What the Holy Synod of the Orthodox Church of Greece disclosed with regards to Ukrainian autocephaly
On August 28, 2019, the three-day session of the Standing Synod of the Orthodox Church of Greece drew to a close, at which, among other things, the issue of the Greek Church’s position in relation to the autocephaly granted to the so-called “OCU” by Patriarch Bartholomew was discussed.
This session of the Holy Synod was accompanied by an unprecedented information campaign launched by the Patriarchate of Constantinople with the active support of the so-called “Orthodox Church of Ukraine” (“OCU”) that was recognised by him. During this campaign, in an interview with Ukrainian TV channel TSN, Patriarch Bartholomew declared that “in the very near future, the Church of Greece will be the first Local Orthodox Church to recognise the “OCU” . And the “OCU Primate” , Epifaniy, through his press service alleged that “the Church of Greece has already declared its de facto recognition of the autocephaly of our Church,” and that the Holy Synod needs to only confirm its position in this matter.
The Holy Synod of the Church of Greece did not succumb to overt pressure from Patriarch Bartholomew and “Metropolitan” Epifaniy and, after hearing reports from two Synodal Commissions on the Ukrainian issue, made two interim decisions. First, the Holy Synod announced the recognition of the canonical right of the Ecumenical Patriarch to grant autocephaly to other Churches. And, secondly, granted the Primate of the Church of Greece the prerogative to continue to deal with the Ukrainian issue. In turn, His Beatitude Archbishop Ieronymos II declared that he could not assume such responsibility and therefore should consult with the Council of Hierarchs, as the highest governing body of the Church of Greece, and in full accordance with its Charter.
The interim decision of the Holy Synod of the Orthodox Church of Greece caused an extremely controversial reaction in the mass media and the expert community. The Ukrainian media, having prematurely announced the recognition of the “OCU” by the Church of Greece via the submission by “Metropolitan” Epifaniy who had hastily announced that the Holy Synod, in its decision, had allegedly confirmed the canonicity of the granting of autocephaly to Ukraine but had not yet officially recognised the canonicity of the “OCU” itself , due to pressure exerted on it by the conservative orthodox wing in the Orthodox world. Mass media and experts from other countries, doubting the canonical nature of the granting of autocephaly to unapproved schismatics, accused the Holy Synod of the Church of Greece of making a half-hearted and vague decision, which was influenced by political motives and considerations, and not by Orthodox canons.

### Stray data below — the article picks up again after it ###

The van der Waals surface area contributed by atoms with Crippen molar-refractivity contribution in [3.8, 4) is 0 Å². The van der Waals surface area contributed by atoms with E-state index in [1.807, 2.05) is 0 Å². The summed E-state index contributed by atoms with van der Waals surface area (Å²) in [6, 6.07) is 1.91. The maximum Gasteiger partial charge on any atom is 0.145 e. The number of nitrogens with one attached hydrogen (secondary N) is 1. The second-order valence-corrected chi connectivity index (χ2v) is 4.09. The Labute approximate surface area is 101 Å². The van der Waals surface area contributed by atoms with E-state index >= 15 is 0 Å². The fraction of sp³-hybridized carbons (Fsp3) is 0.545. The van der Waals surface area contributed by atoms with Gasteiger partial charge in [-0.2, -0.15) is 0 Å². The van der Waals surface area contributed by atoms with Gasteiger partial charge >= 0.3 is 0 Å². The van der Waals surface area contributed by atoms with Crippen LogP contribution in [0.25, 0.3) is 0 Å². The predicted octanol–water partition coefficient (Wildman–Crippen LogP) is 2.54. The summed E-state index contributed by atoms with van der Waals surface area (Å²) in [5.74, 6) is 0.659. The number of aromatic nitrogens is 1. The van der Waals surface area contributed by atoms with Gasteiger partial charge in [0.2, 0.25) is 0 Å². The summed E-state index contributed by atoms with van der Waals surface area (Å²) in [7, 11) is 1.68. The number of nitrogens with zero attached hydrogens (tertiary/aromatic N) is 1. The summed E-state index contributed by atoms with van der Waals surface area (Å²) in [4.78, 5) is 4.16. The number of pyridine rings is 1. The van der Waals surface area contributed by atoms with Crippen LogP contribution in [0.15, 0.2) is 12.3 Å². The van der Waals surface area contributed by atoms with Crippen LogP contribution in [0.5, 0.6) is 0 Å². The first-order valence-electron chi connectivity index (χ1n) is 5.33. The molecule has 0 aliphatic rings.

However, as often happens, the truth is somewhere in the middle, and the interim decision made by the Holy Synod of the Church of Greece turned out to be much more balanced, as well as canonically and politically more correct than the positions of its opponents from both sides. To prove this, we analyse their decision in more detail:
What does the recognition of the canonical right of the Ecumenical Patriarch to grant autocephaly to other Local Orthodox Churches really mean?
The recognition of the “canonical right of the Ecumenical Patriarch to grant autocephaly” is nothing more than a simple statement of the fact that nine out of the fourteen universally recognised autocephalous churches previously received a Tomos from Constantinople ; including the Church of Greece itself in 1850. This decision in no way confirmed the canonicity of Ukrainian autocephaly (since there was not a single word which referred to Ukraine and the so-called “OCU” in the text), but only generally recognised the right of the Ecumenical Patriarch to grant autocephaly, when enacted in accordance with the Orthodox canons and prevailing Pan-Orthodox practice.